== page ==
Bashneft privatisation postponed as Rosneft sale moves up agenda

Bashneft privatisation: The Russian government is considering putting its 19.5% stake in the Rosneft oil giant up for sale, it  emerged yesterday, after Prime Minister Dmitry Medvedev announced that the Kremlin was indefinitely postponing the privatisation of Bashneft, its smaller competitor.
The sale of Bashneft had been planned for this autumn and had been  meant to help plug gaps in Russia’s budget caused by an oil price slump and Western sanctions imposed over the country’s actions in Ukraine;  but the privatisation has become mired with controversy after Rosneft defied the authorities by asking to be included  in the bidding process, despite a ruling from the government that, as a state-run enterprise, it was ineligible to take part.
Rosneft’s management has been claiming that a legal loophole gave it the right to participate and two sources familiar with the situation are quoted in the Financial Times as suggesting that there was now  “too much noise” around the deal, prompting Medvedev’s spokeswoman Natalia Timakov to announce that the sale – which was expected to raise well over $4bn  –  was to be postponed for an unspecified period of time. Medvedev may also have been disappointed by the likely return on the sale. “The stake valuation was too high at current oil prices,” said Andrey Polischuk, an analyst at Raiffeisen Bank in Moscow. “Perhaps only Rosneft was ready to pay that much, but it doesn’t suit everyone as a bidder and probably this issue has yet to be discussed by the government.”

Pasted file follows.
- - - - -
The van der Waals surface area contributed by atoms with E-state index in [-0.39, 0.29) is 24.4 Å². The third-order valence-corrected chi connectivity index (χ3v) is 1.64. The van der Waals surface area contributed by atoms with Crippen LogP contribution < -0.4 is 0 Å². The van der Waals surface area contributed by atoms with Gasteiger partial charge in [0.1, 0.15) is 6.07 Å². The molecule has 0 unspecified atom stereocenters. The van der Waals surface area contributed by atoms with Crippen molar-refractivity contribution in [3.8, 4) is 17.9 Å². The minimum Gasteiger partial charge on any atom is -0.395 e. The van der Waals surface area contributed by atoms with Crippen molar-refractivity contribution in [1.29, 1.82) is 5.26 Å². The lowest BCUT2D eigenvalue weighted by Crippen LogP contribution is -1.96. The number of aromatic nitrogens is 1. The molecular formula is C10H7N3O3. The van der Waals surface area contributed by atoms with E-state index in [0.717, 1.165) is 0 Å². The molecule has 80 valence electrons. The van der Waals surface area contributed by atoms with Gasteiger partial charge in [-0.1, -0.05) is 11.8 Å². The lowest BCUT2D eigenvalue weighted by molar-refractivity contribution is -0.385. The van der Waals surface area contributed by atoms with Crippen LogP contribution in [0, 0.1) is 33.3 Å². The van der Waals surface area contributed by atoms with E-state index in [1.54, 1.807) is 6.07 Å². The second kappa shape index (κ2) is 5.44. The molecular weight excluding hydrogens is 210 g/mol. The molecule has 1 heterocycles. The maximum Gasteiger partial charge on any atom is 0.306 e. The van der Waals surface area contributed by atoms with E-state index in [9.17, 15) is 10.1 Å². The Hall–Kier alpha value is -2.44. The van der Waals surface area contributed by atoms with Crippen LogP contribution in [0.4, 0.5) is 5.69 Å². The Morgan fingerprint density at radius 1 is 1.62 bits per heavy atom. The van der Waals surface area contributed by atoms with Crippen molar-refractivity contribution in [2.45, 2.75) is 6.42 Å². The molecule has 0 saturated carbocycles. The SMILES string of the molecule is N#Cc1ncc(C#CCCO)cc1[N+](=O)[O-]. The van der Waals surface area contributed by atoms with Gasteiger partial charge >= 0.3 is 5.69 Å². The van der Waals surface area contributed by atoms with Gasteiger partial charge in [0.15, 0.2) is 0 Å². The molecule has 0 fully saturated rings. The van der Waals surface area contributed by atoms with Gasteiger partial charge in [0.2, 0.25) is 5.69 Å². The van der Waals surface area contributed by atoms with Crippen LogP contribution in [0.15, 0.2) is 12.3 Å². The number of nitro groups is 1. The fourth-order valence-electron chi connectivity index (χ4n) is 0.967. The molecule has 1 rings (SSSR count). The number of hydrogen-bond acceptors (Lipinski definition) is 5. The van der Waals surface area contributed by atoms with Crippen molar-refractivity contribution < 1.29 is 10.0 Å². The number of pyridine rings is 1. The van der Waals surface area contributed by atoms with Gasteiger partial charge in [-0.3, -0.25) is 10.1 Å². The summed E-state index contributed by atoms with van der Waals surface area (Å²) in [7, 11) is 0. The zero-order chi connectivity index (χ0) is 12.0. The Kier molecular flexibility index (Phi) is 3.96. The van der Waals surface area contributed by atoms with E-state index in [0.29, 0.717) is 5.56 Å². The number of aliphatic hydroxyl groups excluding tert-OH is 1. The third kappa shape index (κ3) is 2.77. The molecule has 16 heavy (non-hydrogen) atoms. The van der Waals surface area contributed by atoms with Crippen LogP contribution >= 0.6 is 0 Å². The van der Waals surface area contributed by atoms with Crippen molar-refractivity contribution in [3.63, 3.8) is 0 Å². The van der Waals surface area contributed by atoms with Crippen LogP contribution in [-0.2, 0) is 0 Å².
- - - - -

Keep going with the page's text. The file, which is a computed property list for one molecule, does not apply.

The sale had also been opposed by Rustim Khamitov, Head of the Republic of Bashkortostan, where many  of Bashneft’s oil fields are located. 
While it is unclear if Moscow’s decision to look at selling Rosneft instead has been prompted by its disagreement with the company’s defiance over the Bashneft privatisation process, it has not come out of the blue; earlier this year, Russian Finance Minister Anton Siluanov told CNBC that it was hoping to divest its 19.5% stake in the second half of the year and would be expecting to raise just under $10bn.

Source: reuters